|Tragedy would hit
the munitions company on March 26, 1943. John P. Breck,
25, of Olean and fuse loading foreman at the facility, was
killed instantly at 11:05 by an explosion on the grounds
of the company. Breck was exploding rejected detonators
when the fatality occurred in a field used for that purpose.
The scene took place approximately 1,000 feet from the main
gate and was segregated from all the other buildings. Army
Ordnance department officials investigated the fatality
along with the county coroner and his death ruled an accident.
The munitions company did face temporary closures during
its operational times. The first took place in July 1942,
when flood waters reached record heights along the Allegheny,
causing great damage along its path. A second flood came
in January 1943, when waters reached the highway leading
to and from the plant. Employees were evacuated from the
facility when the water became more than a foot deep on
the highway near the Toll Gate at Portville. Until the water
was expected to crest, the bridges to the facility became
impassable and prevented the approach of buses carrying
workers from Olean, Coudersport, Wellsville, Cuba and other
communities. Closure also came when the first contract fulfillments
were completed in August 1943. The munitions company reopened
by October 1, 1943, when new contracts were rewarded. More
than 300 workers were recalled and new hires took place.
The company was unfortunately subject
to an employee strike election in November 1943. Even though
national labor unions pledged to President Roosevelt not to
strike, many strikes still took place across the nation and
here in McKean County. A strike election ordered by the National
War Labor Board and conducted by workers at the munitions company
resulted in 277 production workers voting to strike and 221
votes in opposition. The complaint made to the Labor Board covered
a period of August 1941 to November 1943. The union complaint
was that the company failed to pay wages by scale, no recognition
of seniority rights, and failure to pay comparable wages to
women, under a contract between the union and the company. A
hearing was held in Erie by the Regional War Labor Board (RWLB)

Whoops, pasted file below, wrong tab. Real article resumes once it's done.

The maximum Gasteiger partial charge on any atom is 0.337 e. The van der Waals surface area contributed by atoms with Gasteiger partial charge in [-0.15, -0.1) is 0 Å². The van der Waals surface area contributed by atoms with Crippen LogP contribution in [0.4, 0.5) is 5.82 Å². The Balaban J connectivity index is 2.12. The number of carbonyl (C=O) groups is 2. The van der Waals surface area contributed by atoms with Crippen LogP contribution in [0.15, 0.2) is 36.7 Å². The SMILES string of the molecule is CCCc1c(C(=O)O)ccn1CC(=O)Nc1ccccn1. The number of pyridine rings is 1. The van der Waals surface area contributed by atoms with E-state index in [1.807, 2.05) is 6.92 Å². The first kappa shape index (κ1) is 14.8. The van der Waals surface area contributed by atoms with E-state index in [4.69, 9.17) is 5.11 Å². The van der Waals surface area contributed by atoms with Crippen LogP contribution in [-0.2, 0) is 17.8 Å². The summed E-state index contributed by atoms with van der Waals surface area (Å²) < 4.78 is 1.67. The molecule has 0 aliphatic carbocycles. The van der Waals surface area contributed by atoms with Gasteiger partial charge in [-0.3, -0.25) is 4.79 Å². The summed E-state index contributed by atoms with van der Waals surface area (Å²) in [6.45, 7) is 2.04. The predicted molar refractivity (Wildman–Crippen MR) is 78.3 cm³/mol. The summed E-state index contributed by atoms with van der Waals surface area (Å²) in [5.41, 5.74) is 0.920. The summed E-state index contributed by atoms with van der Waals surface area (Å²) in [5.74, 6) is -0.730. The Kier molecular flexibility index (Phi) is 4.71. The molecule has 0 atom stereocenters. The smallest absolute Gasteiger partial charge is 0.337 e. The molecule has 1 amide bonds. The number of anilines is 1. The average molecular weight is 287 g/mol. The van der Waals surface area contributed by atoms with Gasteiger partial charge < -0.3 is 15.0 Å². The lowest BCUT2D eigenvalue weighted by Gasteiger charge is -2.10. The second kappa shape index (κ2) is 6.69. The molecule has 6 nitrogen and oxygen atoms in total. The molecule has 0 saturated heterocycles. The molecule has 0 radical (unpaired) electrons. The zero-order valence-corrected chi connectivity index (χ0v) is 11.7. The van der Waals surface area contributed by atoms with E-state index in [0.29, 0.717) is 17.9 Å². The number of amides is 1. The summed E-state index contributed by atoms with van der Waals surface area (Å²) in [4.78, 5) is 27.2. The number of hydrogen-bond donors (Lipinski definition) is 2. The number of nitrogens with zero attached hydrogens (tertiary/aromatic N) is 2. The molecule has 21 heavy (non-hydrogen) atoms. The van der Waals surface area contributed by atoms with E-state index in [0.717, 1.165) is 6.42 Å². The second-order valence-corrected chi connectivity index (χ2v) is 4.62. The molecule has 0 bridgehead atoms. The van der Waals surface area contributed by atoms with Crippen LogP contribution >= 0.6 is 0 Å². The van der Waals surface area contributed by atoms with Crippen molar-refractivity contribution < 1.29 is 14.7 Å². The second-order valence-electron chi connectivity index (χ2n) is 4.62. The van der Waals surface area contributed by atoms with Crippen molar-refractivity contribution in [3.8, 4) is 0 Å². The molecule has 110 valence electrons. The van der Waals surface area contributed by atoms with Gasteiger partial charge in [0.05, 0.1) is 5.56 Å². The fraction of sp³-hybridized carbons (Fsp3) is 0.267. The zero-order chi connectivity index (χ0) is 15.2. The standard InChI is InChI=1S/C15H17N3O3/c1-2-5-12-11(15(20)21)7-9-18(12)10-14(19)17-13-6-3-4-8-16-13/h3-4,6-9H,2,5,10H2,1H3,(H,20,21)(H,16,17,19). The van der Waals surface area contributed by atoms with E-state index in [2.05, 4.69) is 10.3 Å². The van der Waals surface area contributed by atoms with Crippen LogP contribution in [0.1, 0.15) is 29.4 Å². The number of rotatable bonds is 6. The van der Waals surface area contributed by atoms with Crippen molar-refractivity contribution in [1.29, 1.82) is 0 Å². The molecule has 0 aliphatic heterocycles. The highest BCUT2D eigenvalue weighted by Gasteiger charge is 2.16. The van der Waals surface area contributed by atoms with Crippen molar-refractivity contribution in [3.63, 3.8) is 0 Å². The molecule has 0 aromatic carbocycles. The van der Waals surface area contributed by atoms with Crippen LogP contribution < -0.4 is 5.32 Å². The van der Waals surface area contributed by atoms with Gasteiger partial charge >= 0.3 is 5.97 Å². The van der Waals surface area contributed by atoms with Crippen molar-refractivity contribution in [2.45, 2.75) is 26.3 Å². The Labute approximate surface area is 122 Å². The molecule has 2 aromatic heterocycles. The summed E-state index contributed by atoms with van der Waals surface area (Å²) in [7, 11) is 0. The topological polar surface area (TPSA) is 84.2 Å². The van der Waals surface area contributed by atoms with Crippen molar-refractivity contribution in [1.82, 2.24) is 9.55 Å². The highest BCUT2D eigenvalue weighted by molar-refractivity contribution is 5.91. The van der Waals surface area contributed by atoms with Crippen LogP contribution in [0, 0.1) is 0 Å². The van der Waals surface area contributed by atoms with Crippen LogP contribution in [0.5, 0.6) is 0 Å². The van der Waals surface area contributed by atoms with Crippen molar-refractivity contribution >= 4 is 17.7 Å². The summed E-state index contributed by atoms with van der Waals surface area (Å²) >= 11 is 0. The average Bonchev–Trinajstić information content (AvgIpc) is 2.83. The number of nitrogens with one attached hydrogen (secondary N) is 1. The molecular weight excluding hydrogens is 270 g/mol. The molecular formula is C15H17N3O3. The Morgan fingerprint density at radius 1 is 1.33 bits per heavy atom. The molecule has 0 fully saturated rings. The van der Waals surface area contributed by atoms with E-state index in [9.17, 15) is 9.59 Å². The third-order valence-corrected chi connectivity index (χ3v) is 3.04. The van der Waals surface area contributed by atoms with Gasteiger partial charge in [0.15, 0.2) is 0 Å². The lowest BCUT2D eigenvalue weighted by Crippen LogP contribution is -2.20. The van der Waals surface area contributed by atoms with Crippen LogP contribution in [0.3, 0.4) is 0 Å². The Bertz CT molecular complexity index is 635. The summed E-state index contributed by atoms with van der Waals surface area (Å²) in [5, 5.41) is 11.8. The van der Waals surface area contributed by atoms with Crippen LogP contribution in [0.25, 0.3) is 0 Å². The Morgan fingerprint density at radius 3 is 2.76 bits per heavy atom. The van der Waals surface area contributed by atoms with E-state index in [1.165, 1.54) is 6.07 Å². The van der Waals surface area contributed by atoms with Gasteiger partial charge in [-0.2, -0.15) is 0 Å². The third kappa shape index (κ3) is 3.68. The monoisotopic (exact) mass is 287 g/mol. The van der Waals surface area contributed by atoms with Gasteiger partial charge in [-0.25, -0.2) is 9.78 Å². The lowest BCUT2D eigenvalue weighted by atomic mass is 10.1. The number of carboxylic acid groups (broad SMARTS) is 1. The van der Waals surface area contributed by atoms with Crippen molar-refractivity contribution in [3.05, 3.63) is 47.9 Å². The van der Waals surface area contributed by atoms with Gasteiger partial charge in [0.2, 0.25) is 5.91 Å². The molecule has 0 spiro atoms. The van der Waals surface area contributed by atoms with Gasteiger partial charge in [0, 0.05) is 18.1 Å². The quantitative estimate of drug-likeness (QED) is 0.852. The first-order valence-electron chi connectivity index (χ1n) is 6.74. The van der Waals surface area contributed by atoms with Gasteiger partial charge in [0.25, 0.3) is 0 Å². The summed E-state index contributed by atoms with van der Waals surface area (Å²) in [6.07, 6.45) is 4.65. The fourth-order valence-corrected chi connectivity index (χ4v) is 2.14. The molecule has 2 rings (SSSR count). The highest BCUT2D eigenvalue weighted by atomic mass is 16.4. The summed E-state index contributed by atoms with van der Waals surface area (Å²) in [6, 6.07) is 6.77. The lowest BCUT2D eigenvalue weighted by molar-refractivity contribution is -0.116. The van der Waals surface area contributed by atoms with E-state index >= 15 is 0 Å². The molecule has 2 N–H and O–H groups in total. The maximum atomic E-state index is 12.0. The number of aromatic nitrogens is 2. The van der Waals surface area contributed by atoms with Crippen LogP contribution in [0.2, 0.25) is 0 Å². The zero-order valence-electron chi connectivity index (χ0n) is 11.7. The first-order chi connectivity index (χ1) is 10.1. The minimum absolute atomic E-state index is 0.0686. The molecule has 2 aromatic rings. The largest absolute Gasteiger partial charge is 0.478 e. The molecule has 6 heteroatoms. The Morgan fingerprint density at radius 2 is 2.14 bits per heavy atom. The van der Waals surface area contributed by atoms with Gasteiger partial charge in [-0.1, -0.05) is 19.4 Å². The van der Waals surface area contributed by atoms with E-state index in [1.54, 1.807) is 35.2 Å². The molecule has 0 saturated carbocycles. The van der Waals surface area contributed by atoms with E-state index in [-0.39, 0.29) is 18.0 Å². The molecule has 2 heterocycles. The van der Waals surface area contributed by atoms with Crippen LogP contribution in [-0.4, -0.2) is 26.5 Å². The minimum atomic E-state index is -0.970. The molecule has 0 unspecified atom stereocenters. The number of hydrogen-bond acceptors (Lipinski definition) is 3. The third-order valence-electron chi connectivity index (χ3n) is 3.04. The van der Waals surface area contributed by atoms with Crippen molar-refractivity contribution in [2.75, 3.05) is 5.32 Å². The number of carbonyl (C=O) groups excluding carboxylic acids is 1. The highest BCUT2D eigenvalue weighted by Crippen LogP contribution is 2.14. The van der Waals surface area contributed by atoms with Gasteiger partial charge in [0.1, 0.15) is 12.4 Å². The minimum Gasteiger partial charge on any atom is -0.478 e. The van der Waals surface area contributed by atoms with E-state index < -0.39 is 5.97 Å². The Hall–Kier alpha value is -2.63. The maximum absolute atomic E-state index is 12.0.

November 22, 1943. Company management and over seventy-five
plant employees attended the hearing.
The issues presented by the Union
1) That the National Ammunition Company was formed for the sole
purpose of impairing the obligation of the Company under the
contract of August 9, 1941 and that to all intents and purposes,
the National Ammunition Company and the National Munitions Company
are one and the same.
2) The Company failed to comply with the provisions of the contract
of August 9, 1941 in the payment of the wage scales to its employees
despite the fact that the contract calls for the payment of
pressmen of a wage of $.90 per hour.
3) The Company failed to respect the seniority rights of its
various employees as provided in the contract.
4) The Company failed to protect the
health and welfare of its employees as provided in the contract.
5) The Company failed to pay to women
employees comparable wages equal to men employees replaced by
said women employees.
6) The Company failed to pay the minimum
wage rates set by the Secretary of Labor, pursuant to the Walsh-Healy
7) The Company failed to comply with
the provisions of the arbitration award and decision made by
Jacob Blair on May 3, 1943 which was later approved by the War
Labor Board being retroactive back to May 3, 1943.
The recommendation of the labor panel was as follows:
Issue 1: The Panel accepts the Company’s
statement for changing the name of the National Munitions Company,
Plant No. 4 to the National Ammunition Company, Plant No. 4.
The name was not changed for the purpose of impairing the obligation
of the Company under Contract of August 9, 1941. The change
was made in order to separate the liability on contract of each
company from the other.
Issue 3: Seniority should be respected
as rigidly as possible with due consideration for safety and
efficiency factors, to be determined in joint conference of
the Union and Company representatives. When an employee is transferred
to a lower wage rate job for a period of thirty (30) days or
less, the employee’s wage rate shall be maintained, and not
reduced to the lower rate. When an employee is transferred to
a higher wage rate job, the employee should be paid the higher
rate. When an employee is transferred (demoted) permanently
to a lower wage rate job, the employee and his representative
must agree to the lower wage rate.
Issue 4: The Company’s record regarding
health and accidents is better than average for like industry.
It is the opinion of the Panel that the Company is complying
with all Federal and State laws, rules and regulations, in regards
to health and safety.
Issue 6: The Panel has been advised
that according to Captain Louis F. O’Brien of the Labor Branch
of the War Department, Pittsburgh, this Company is not subject
to the provisions of the Walsh-Healy Act because of certain
Issues 2, 5 and 7: It was the unanimous
opinion of the Panel that these issues should never have come
before the several Government Agencies or this Panel. They should
have been adjusted in joint conferences between the Company
and the Union.
The company and the union were unable
to settle their differences and an organized walk-out by union
employees took place on December 23, 1943. National Munitions
made additional hires promoting overtime pay and kept in operation
through war’s end in 1945.